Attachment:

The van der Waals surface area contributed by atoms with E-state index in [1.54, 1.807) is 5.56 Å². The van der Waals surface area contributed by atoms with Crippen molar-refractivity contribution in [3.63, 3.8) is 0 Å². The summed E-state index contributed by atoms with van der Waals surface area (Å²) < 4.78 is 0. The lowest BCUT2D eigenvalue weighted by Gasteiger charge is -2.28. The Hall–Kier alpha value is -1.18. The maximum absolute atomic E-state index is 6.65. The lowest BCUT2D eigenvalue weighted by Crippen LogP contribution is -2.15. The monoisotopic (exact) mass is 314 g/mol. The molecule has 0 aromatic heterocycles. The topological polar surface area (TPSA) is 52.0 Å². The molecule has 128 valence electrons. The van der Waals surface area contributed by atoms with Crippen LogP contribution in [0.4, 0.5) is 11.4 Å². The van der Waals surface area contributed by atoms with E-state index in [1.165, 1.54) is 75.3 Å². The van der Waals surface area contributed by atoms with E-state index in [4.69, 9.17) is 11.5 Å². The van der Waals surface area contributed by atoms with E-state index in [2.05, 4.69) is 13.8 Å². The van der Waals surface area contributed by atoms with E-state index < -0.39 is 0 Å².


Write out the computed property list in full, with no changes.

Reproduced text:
The van der Waals surface area contributed by atoms with E-state index in [1.54, 1.807) is 5.56 Å². The van der Waals surface area contributed by atoms with Crippen molar-refractivity contribution in [3.63, 3.8) is 0 Å². The summed E-state index contributed by atoms with van der Waals surface area (Å²) < 4.78 is 0. The lowest BCUT2D eigenvalue weighted by Gasteiger charge is -2.28. The Hall–Kier alpha value is -1.18. The maximum absolute atomic E-state index is 6.65. The lowest BCUT2D eigenvalue weighted by Crippen LogP contribution is -2.15. The monoisotopic (exact) mass is 314 g/mol. The molecule has 0 aromatic heterocycles. The topological polar surface area (TPSA) is 52.0 Å². The molecule has 128 valence electrons. The van der Waals surface area contributed by atoms with Crippen LogP contribution in [0.4, 0.5) is 11.4 Å². The van der Waals surface area contributed by atoms with E-state index in [1.165, 1.54) is 75.3 Å². The van der Waals surface area contributed by atoms with E-state index in [4.69, 9.17) is 11.5 Å². The van der Waals surface area contributed by atoms with E-state index in [2.05, 4.69) is 13.8 Å². The van der Waals surface area contributed by atoms with E-state index < -0.39 is 0 Å².